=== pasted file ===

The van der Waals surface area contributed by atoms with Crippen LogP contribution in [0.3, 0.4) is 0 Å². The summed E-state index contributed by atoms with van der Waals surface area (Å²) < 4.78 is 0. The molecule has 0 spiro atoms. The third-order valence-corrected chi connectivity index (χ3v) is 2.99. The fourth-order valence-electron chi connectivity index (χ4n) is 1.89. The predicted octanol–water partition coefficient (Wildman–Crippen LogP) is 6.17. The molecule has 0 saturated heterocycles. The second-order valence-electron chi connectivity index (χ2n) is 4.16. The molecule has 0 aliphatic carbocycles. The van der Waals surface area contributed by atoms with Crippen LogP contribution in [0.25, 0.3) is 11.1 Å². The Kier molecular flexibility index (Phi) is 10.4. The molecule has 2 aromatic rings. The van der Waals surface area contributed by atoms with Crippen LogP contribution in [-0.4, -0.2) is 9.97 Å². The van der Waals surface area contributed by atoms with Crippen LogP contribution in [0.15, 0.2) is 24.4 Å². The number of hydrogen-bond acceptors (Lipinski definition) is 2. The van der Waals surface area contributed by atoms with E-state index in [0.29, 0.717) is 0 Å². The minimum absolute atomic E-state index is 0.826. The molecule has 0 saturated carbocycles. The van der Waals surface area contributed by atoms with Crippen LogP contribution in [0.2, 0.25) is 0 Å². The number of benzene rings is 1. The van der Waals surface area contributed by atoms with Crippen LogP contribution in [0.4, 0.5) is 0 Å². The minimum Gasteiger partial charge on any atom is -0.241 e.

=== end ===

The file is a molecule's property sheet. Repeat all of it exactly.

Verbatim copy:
The van der Waals surface area contributed by atoms with Crippen LogP contribution in [0.3, 0.4) is 0 Å². The summed E-state index contributed by atoms with van der Waals surface area (Å²) < 4.78 is 0. The molecule has 0 spiro atoms. The third-order valence-corrected chi connectivity index (χ3v) is 2.99. The fourth-order valence-electron chi connectivity index (χ4n) is 1.89. The predicted octanol–water partition coefficient (Wildman–Crippen LogP) is 6.17. The molecule has 0 saturated heterocycles. The second-order valence-electron chi connectivity index (χ2n) is 4.16. The molecule has 0 aliphatic carbocycles. The van der Waals surface area contributed by atoms with Crippen LogP contribution in [0.25, 0.3) is 11.1 Å². The Kier molecular flexibility index (Phi) is 10.4. The molecule has 2 aromatic rings. The van der Waals surface area contributed by atoms with Crippen LogP contribution in [-0.4, -0.2) is 9.97 Å². The van der Waals surface area contributed by atoms with Crippen LogP contribution in [0.15, 0.2) is 24.4 Å². The number of hydrogen-bond acceptors (Lipinski definition) is 2. The van der Waals surface area contributed by atoms with E-state index in [0.29, 0.717) is 0 Å². The minimum absolute atomic E-state index is 0.826. The molecule has 0 saturated carbocycles. The van der Waals surface area contributed by atoms with Crippen LogP contribution in [0.2, 0.25) is 0 Å². The number of benzene rings is 1. The van der Waals surface area contributed by atoms with Crippen LogP contribution in [0.4, 0.5) is 0 Å². The minimum Gasteiger partial charge on any atom is -0.241 e.